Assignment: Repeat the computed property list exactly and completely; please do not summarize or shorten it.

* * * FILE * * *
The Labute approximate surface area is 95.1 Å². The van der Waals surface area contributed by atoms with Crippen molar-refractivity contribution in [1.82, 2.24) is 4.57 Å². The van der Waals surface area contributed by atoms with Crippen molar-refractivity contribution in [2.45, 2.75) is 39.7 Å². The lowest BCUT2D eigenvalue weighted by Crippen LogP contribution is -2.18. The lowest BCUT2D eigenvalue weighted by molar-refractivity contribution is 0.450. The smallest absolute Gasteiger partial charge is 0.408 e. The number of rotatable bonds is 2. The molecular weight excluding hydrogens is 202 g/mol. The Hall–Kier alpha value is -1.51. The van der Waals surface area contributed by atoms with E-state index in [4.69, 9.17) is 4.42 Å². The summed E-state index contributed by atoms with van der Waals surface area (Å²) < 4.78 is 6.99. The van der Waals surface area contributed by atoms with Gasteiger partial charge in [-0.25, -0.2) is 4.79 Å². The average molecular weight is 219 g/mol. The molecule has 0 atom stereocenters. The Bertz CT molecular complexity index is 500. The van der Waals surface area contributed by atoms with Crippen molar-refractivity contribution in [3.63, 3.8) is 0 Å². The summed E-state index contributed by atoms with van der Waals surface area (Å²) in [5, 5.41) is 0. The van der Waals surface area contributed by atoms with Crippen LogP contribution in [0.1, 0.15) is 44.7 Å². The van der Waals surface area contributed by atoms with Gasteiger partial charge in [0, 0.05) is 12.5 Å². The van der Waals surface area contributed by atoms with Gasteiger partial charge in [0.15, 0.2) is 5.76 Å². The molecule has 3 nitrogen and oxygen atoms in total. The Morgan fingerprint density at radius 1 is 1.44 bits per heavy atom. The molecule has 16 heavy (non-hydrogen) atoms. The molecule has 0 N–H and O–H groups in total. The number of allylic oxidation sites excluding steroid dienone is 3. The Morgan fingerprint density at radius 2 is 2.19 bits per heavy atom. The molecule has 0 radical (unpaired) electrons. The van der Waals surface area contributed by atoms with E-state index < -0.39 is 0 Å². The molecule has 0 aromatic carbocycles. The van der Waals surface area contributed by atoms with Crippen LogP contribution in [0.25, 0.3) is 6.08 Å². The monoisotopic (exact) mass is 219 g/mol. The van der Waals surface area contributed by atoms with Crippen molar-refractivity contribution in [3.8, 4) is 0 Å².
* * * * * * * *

The Labute approximate surface area is 95.1 Å². The van der Waals surface area contributed by atoms with Crippen molar-refractivity contribution in [1.82, 2.24) is 4.57 Å². The van der Waals surface area contributed by atoms with Crippen molar-refractivity contribution in [2.45, 2.75) is 39.7 Å². The lowest BCUT2D eigenvalue weighted by Crippen LogP contribution is -2.18. The lowest BCUT2D eigenvalue weighted by molar-refractivity contribution is 0.450. The smallest absolute Gasteiger partial charge is 0.408 e. The number of rotatable bonds is 2. The molecular weight excluding hydrogens is 202 g/mol. The Hall–Kier alpha value is -1.51. The van der Waals surface area contributed by atoms with E-state index in [4.69, 9.17) is 4.42 Å². The summed E-state index contributed by atoms with van der Waals surface area (Å²) < 4.78 is 6.99. The van der Waals surface area contributed by atoms with Gasteiger partial charge in [-0.25, -0.2) is 4.79 Å². The average molecular weight is 219 g/mol. The molecule has 0 atom stereocenters. The Bertz CT molecular complexity index is 500. The van der Waals surface area contributed by atoms with Crippen molar-refractivity contribution in [3.63, 3.8) is 0 Å². The summed E-state index contributed by atoms with van der Waals surface area (Å²) in [5, 5.41) is 0. The van der Waals surface area contributed by atoms with Crippen LogP contribution in [0.1, 0.15) is 44.7 Å². The van der Waals surface area contributed by atoms with Gasteiger partial charge in [0, 0.05) is 12.5 Å². The van der Waals surface area contributed by atoms with Gasteiger partial charge in [0.15, 0.2) is 5.76 Å². The molecule has 3 nitrogen and oxygen atoms in total. The Morgan fingerprint density at radius 1 is 1.44 bits per heavy atom. The molecule has 16 heavy (non-hydrogen) atoms. The molecule has 0 N–H and O–H groups in total. The number of allylic oxidation sites excluding steroid dienone is 3. The Morgan fingerprint density at radius 2 is 2.19 bits per heavy atom. The molecule has 0 radical (unpaired) electrons. The van der Waals surface area contributed by atoms with E-state index < -0.39 is 0 Å². The molecule has 0 aromatic carbocycles. The van der Waals surface area contributed by atoms with Crippen LogP contribution in [0.25, 0.3) is 6.08 Å². The monoisotopic (exact) mass is 219 g/mol. The van der Waals surface area contributed by atoms with Crippen molar-refractivity contribution in [3.8, 4) is 0 Å².